Wiseau is apparently still laughing along with everyone else at The Room. Which is good. I’d feel more than a little bit guilty about reveling in the festival of clumsy writing and wooden acting on top of deep personal pain if he weren’t in on the joke too. We can suspect this with a high degree of probability because he took a small part in the James Franco film about making it. That gives us license, as it does with William Hung’s audition, to gawk in slackjawed amazement at the assertively bad The Room, so I’m looking forward to the new movie about it quite a lot.
I’ll be particularly interested to see how well James Franco can imitate Tommy Wiseau’s impenetrable accent.
Image by daryl_mitchell
- You might remember her as Debbie Gibson if you’re old enough. If not, please think twice before clicking that link because you are NOT prepared for what you’re going to see.
- I don’t count Intentionally Bad Cinema for these events; it’s less enjoyable when you get something like Mars Attacks! or Attack of the Killer Tomatoes where it’s supposed to be campy and trope-reliant all along.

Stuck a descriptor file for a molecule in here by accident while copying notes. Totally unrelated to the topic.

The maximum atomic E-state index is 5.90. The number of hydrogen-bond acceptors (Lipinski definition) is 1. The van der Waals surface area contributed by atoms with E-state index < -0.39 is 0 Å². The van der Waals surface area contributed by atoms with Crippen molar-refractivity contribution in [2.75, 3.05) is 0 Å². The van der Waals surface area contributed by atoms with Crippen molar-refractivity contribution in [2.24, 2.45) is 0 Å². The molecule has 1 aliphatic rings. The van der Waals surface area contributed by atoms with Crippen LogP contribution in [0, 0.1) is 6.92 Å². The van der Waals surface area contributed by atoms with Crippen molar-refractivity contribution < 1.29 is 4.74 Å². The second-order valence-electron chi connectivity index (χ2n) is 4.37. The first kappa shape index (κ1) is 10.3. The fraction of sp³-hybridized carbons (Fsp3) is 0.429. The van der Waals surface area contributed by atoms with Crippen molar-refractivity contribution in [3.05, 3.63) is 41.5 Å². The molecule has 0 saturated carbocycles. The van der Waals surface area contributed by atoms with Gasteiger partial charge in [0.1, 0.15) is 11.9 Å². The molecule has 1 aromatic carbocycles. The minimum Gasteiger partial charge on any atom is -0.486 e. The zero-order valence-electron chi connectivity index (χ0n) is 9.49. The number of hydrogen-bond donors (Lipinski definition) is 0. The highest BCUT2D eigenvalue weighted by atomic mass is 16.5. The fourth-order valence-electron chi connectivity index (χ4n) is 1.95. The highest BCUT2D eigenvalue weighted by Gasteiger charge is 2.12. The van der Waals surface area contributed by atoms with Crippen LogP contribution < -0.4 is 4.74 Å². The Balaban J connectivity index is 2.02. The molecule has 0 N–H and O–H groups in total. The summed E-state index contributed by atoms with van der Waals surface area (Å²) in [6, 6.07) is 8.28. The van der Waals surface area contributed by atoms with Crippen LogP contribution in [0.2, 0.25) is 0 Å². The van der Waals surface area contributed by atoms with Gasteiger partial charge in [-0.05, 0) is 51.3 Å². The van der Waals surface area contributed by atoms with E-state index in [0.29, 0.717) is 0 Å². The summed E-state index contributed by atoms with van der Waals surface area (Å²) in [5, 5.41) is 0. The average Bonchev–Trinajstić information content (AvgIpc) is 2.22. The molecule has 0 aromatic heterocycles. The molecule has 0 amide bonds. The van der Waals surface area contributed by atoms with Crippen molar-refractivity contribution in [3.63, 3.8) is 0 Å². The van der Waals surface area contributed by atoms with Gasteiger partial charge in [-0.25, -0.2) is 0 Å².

- Perhaps the actually best Humans Are The Real Monsters movie was Alien — you’ll recall that the crew was sent to be sacrificed by an evil corporation looking to weaponize the terrifying xenomorph. Except Alien was a good movie.
- For some reason there are rumors that he committed suicide, but they’re false: he is currently employed as a crime analyst for the Los Angeles County Sheriff’s Department.
- I’m assured by a colleague that Suicide Squad (2016) is very competitive in this league, but I’ve not seen it yet and so cannot attest to whether it’s just a not-good movie or can be relegated to the pantheon of Bad Cinema.
- Wiseau’s dialogue tells the audience this about her, repeatedly, explicitly, and using the same words and phrases, in a relentless repetition of near-identical scenes, well after we figured that out for ourselves.
- It was poorly dubbed, for one thing.